Responses of coastal microbial communities to monomeric and polymeric chemical compounds
The University of Tokyo
Molecular techniques have revealed that the community of marine microbes is usually composed of relatively few “majorities” appear large individuals and huge “minorities” appear few in one sample. But, it is still not clear which groups play what kind of roles, and how such roles lead to the establishment of certain community structure. Organic matter in the ocean is basically a mixture of high (or polymer) and low (or monomer) molecular weight compounds. The polymers have to be hydrolyzed to monomers prior to take up by microbes. Here we hypothesized that microbial responds to monomers and polymers is different and the difference can be one factor to control the community structure. Also, it is hypothesized that monomers are quickly used and sustain high microbial biomass, whereas polymers are slowly degraded by certain group with minimum increase of biomass. To verify the hypotheses, we conducted seawater culture experiments with amendment of monomers (glucose, N-acetyle glucosamine, glutamic acid) and their corresponding polymers (starch, chitin and bovine serum albumin). Coastal waters were collected at Oarai, Ibaraki, Japan and the biomass and community structure during course of incubation were followed. The growth pattern differed with the compounds added; for monomers marked increases were noticed after 24 or 36 hours and for polymers, significant growth was confirmed after 36, 96 and 72 hours for starch, chitin and BSA respectively. The community structures of microorganisms in each culture were obtained using 454 pyrosequencing and found all the monomers as well as starch supported the class Gammaproteobacteria, of which in monomers Vibrionales and in starch Alteromonadales were dominant; suggesting the formers are quick reactor and users of monomers while the latters are potential degraders. Chitin and BSA showed slower rate of growth but found dominancy by Alphaproteobacteria after 96 hours, seems they follow “slow and steady wins the race” strategy.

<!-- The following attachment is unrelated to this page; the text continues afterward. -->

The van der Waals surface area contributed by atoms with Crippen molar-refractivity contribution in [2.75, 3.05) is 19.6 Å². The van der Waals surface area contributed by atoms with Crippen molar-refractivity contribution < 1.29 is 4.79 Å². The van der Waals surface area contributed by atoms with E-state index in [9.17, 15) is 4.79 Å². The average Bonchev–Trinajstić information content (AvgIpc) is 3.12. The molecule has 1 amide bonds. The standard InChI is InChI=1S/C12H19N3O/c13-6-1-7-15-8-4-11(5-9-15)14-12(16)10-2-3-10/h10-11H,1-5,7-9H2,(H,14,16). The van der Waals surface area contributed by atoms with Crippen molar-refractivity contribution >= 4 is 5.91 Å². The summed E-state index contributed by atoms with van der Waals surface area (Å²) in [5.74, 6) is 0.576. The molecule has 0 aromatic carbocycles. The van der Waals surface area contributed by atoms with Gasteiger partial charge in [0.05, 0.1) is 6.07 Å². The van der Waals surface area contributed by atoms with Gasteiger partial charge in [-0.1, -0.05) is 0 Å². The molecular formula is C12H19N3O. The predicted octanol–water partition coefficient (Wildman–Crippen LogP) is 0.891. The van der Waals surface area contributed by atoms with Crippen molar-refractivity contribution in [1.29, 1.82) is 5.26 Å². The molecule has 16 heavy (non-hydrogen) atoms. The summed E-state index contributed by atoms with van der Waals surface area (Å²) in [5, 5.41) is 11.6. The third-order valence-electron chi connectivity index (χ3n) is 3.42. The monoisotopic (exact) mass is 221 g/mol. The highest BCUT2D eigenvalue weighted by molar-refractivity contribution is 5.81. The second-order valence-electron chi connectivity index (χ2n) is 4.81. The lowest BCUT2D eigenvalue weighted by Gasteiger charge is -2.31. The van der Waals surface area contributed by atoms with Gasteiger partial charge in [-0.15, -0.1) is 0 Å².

keywords:Chemical Compounds, Bacterial Community, NGS, Coastal Ecosystem